An Estill man convicted of shooting a police officer on New Year’s Day 2016 has received the maximum 35-year sentence.
A jury on Tuesday found 29-year-old Malcolm Orr guilty of attempted murder and possession of a weapon during the commission of a violent crime. He was sentenced to the maximum amount of time: 30 years for the attempted murder offense and 5 years for the weapons violation. The sentences are to be served consecutively.
Investigators said Officer Quincy Smith was shot four times by Orr while responding to a call about someone snatching groceries from customers at the Charles Party Shop. The incident was recorded on a special camera attached to eyeglasses Smith had bought for himself.
“If but not for the grace of God and some very good doctors, this would not only have been a murder case, but a death penalty case,” lead prosecutor 14th Circuit Solicitor Duffie Stone said.
The solicitor’s office released the video after Orr’s conviction on Wednesday. (Warning: Video is graphic)
After talking to the clerk, the officer spotted a man matching a clerk’s description walking away from the store. Smith drove his patrol car toward the man, who investigators later identified as Orr. After stopping his car, Smith stepped out and ordered Orr to stop. Orr ignored him and continued walking away while holding a cellphone to his ear. After noticing that Orr was keeping his right hand in his jacket pocket, Smith continued ordering him to stop and told Orr to remove his hand.
Eventually, Smith pointed his Taser at Orr and threatened to use it. At that moment, Orr suddenly pulled out his hand and fired a 9 mm handgun he had been hiding. The recording shows eight shots fired, including four as the officer stood only a few feet away. Smith, who had his Taser in hand, quickly stumbled away from Orr and back to his car as the suspect fled the scene.
“Dispatch… I’m hit in my neck someplace,” Smith was able to radio back. “My arms are broken. Help me, place.”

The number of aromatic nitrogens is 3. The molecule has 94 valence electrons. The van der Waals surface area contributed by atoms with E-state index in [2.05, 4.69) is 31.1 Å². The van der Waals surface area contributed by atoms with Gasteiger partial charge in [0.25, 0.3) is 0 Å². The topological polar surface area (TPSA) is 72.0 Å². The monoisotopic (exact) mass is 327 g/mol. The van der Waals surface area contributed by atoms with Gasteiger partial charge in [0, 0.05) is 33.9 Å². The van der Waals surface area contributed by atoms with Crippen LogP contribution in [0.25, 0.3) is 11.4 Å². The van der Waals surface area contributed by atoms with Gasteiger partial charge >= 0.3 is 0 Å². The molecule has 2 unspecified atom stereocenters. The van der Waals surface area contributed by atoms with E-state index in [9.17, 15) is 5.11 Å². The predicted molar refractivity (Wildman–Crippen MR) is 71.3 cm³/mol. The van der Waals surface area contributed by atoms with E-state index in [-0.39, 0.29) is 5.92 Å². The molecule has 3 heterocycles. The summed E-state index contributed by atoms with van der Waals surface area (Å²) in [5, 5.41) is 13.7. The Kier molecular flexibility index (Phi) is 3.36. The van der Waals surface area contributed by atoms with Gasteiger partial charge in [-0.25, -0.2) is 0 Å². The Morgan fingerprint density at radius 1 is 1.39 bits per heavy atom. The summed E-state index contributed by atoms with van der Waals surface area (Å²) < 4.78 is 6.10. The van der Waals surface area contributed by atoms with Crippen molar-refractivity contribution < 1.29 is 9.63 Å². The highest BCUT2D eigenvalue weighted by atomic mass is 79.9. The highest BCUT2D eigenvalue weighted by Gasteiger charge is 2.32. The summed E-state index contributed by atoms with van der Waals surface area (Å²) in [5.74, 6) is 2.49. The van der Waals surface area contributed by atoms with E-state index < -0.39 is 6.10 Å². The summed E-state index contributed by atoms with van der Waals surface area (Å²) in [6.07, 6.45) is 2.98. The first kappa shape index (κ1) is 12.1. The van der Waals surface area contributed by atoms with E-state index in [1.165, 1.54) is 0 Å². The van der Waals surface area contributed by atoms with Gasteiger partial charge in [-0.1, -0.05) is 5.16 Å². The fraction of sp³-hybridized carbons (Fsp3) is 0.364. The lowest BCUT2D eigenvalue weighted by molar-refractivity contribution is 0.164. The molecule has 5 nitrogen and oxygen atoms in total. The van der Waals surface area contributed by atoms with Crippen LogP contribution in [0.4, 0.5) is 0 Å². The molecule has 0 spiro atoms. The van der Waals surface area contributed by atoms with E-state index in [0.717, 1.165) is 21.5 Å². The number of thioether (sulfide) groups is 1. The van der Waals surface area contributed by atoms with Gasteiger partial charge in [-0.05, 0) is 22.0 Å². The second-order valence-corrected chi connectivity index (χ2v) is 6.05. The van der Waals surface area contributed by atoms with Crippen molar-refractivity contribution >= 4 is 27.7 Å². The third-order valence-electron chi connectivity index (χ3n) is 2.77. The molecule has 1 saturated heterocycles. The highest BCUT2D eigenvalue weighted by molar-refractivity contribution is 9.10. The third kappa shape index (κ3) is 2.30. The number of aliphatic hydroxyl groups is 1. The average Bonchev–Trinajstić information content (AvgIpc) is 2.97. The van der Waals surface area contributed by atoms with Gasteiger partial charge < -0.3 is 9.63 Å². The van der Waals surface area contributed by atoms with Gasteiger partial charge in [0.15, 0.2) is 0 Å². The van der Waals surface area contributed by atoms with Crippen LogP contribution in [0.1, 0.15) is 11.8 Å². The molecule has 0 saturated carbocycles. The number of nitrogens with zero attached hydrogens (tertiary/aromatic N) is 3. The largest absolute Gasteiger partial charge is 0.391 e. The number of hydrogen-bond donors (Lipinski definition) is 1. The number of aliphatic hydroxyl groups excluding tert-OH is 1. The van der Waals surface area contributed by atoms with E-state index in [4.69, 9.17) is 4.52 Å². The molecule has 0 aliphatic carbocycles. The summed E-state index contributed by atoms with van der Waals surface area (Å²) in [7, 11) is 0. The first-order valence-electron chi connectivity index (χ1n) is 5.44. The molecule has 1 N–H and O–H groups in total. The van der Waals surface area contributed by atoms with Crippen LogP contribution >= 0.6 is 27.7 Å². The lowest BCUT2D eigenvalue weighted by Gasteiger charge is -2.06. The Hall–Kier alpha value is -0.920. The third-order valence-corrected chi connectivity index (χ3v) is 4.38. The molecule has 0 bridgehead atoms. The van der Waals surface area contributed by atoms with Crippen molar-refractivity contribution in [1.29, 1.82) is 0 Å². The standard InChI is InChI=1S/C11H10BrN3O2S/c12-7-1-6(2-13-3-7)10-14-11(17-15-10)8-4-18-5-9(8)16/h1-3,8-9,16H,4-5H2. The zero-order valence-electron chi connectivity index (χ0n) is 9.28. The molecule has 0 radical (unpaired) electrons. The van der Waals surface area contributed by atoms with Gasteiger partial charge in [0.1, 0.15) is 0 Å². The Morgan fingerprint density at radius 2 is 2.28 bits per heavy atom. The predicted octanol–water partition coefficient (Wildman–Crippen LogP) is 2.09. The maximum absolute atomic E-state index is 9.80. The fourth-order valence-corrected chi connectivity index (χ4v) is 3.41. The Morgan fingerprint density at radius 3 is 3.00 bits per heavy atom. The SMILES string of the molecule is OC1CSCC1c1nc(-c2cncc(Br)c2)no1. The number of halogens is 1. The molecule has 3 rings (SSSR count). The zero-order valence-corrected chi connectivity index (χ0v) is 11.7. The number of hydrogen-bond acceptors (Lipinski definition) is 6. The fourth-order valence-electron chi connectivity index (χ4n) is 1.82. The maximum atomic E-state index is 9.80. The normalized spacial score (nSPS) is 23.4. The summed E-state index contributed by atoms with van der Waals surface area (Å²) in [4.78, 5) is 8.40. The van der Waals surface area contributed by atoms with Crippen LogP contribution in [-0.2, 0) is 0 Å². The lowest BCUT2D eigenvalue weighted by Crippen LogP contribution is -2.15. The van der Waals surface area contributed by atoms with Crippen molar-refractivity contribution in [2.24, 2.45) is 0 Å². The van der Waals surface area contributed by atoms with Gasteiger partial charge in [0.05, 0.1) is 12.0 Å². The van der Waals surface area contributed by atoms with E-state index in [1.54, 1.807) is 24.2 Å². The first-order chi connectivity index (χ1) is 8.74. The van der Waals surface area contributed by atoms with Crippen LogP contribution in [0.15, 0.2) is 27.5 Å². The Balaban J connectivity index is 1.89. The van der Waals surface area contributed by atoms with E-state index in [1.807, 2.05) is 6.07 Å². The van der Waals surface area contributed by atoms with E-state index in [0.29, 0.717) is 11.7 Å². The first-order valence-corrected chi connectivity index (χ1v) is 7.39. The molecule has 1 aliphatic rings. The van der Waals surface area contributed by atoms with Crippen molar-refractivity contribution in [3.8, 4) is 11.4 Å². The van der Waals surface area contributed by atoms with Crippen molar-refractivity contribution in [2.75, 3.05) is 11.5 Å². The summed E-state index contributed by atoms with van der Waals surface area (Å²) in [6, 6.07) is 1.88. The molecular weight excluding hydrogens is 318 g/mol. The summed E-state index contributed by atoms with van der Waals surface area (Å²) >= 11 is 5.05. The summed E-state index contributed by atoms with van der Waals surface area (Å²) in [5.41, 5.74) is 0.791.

Roughly three minutes after the shooting, the video shows a bystander come up to Smith as he sits next to his car. “I’ve called 911,” the bystander says. “Is there anything else I can do for you? I don’t know much about… CPR or anything.”
Smith does not answer, but tries to radio his dispatcher again.
“I’ve seen you after that boy. Seen you after him,” the bystander continues. “I am not going to leave you.”
“Okay. Thank you, sir,” the officer responds before turning back to his radio. “Dispatch, please tell my family I love them.”
The video shows the bystander stay with Smith as the officer eases back onto the ground and slips into shock, even talking with the dispatcher at one point that the suspect fled towards a tire store. Other people soon gather at the scene, including a woman who knows Smith and screams, “Quincy, baby! Are you okay?”
The woman eventually starts praying for Smith to live and not die as sirens approach the scene. Paramedics finally arrive at the scene, nine minutes after Smith was shot and eight minutes after he radioed for help.
Orr had a minor criminal history prior to the 2016 shooting. At the time of the incident, he had pending charges for larceny and possessing contraband in jail, according to Hampton County court records.
Estill is a small town of about 2,000 people close to the Savannah River in Hampton County. It is located about 50 miles north of Savannah and 90 miles west of Charleston.